The process of building a gender and diversity aware innovation system starts with context specific identification tools, proceeds with creating shared understandings, and ends in creating a roadmap of actions for change. Various methods and tools can be used throughout the process, and in this toolkit some are outlined.
Process is a concept generally described as a series of actions that produce something or that is intended to lead to a certain result. There are numerous process models for different kinds of projects, but no one model ensures success.
In today’s world, people are beginning to recognize that gender equality and diversity in innovation systems contribute to creativity and subsequently to innovation.
Understanding and knowledge can contribute to more relevant and sustainable results through the in-depth explorations of a diversity of people’s values, needs, and preferences. In addition, organisations that understand the importance of diversity and gender equality reframe norms and values, which often leads to innovations.
The Promoting Sustainable Change Toolkit offers tools and tips to guide a participatory process of implementing gender equality and diversity awareness methods and tools. The process should ideally involve all people of concern, all of the internal and external stakeholders in innovation systems. Stakeholders are the experts of their own behaviours, values, and experiences. They are also experts on how to change if they acknowledge gender equality and diversity as issues within the innovation systems. This toolkit does not offer solutions and it does not ensure success. Instead, it offers techniques, methods, tools, tips, and examples that can guide you through the process. The methods can be chosen based on what works best for your context and your innovation system. The process guides the way; people make the changes.
The challenges you face if you are approaching gender equality and diversity within any organization or innovation system are very likely to be complex. In addition, similar situations or phenomena are very likely to have been experienced by other people. As preparation, you can read the stories presented in this toolkit and look for other similar stories so you can learn from similar challenges. This approach can give you an advantage in the process. Also, you will have a higher likelihood of success solving the complex and challenging issues of gender, diversity, and innovation by gathering the right team of people in the process and by securing legitimacy from top and middle management. The team should ideally be a core team of 3-8 individuals. By applying a quadruple helix approach, and deliberately mixing genders, cultures, and disciplinary and educational backgrounds, you will have a better chance of coming up with unexpected innovative solutions.
In addition to the core team, you should involve others in seminars, exercises, and sessions in order to identify values and attitudes and to share knowledge and understanding regarding gender equality and diversity within the innovation system. A diversity of participants in the process better ensures “genovations”, gender equality and diversity that promote innovation. A “genovation” can be seen as a social innovation.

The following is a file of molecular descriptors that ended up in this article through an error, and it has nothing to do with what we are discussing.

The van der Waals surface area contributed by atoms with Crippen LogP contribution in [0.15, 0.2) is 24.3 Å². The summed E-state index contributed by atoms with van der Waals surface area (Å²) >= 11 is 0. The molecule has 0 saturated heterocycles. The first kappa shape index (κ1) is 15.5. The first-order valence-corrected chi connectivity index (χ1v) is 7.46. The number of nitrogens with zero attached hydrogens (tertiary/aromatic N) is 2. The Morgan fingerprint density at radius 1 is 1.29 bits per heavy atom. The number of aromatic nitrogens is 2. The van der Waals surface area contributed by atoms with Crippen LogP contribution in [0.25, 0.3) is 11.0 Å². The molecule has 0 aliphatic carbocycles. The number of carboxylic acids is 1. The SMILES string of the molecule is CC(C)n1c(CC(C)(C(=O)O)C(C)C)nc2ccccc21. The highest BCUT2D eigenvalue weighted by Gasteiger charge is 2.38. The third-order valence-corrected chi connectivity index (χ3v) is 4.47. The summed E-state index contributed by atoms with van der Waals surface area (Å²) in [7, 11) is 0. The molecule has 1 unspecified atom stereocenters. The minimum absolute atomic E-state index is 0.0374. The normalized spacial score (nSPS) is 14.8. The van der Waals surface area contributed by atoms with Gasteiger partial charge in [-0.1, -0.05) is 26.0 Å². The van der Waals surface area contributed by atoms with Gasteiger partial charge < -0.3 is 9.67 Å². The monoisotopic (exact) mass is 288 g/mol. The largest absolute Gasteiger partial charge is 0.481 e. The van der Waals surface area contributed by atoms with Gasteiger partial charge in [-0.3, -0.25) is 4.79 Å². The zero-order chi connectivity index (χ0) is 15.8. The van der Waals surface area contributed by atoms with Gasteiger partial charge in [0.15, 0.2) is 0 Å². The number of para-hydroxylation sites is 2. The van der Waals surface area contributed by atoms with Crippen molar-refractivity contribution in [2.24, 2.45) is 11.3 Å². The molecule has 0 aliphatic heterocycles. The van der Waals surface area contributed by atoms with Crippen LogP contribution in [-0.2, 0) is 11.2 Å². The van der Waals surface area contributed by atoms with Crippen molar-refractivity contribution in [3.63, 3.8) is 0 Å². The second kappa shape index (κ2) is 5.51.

Reflection is recommended before, during, and after each of the phases as active and deliberate reflection can motivate continued actions and counteract un-reflected discriminating acts. Reflection involves an active questioning of knowledge, ideas, thoughts, attitudes, norms, values, assumptions, consequences, and alternatives. In the following outline of the process phases, you will need some questions that encourage reflection.
The first phase consists of implementing methods to identify discriminating acts that hinder people’s innovative thinking and possibilities. These identifications can be a struggle, as they often challenge people’s current behaviour and understandings. For this reason, it is highly recommended to use a facilitator who has experience with gender equality and diversity issues. Also, the joint learning process should ensure people feel they can share their ideas without fear of judgement.
The second phase consists of sharing your learning among a larger group within the innovation system in order to spread knowledge. The sharing should ideally not be a one-way communication of your learning, but instead it should be a joint learning process of identifying and analysing particular issues among all stakeholders.
The third phase consists of taking steps and actions to “genovate” – i.e., developing gender equality and diversity aware actions that contribute to changed cultures, structures, behaviours, processes, projects, involvements, products, services, etc. Ideally, all stakeholders are involved in the phase. As a result, you have a large number of people who already are changing their approaches within the innovation system.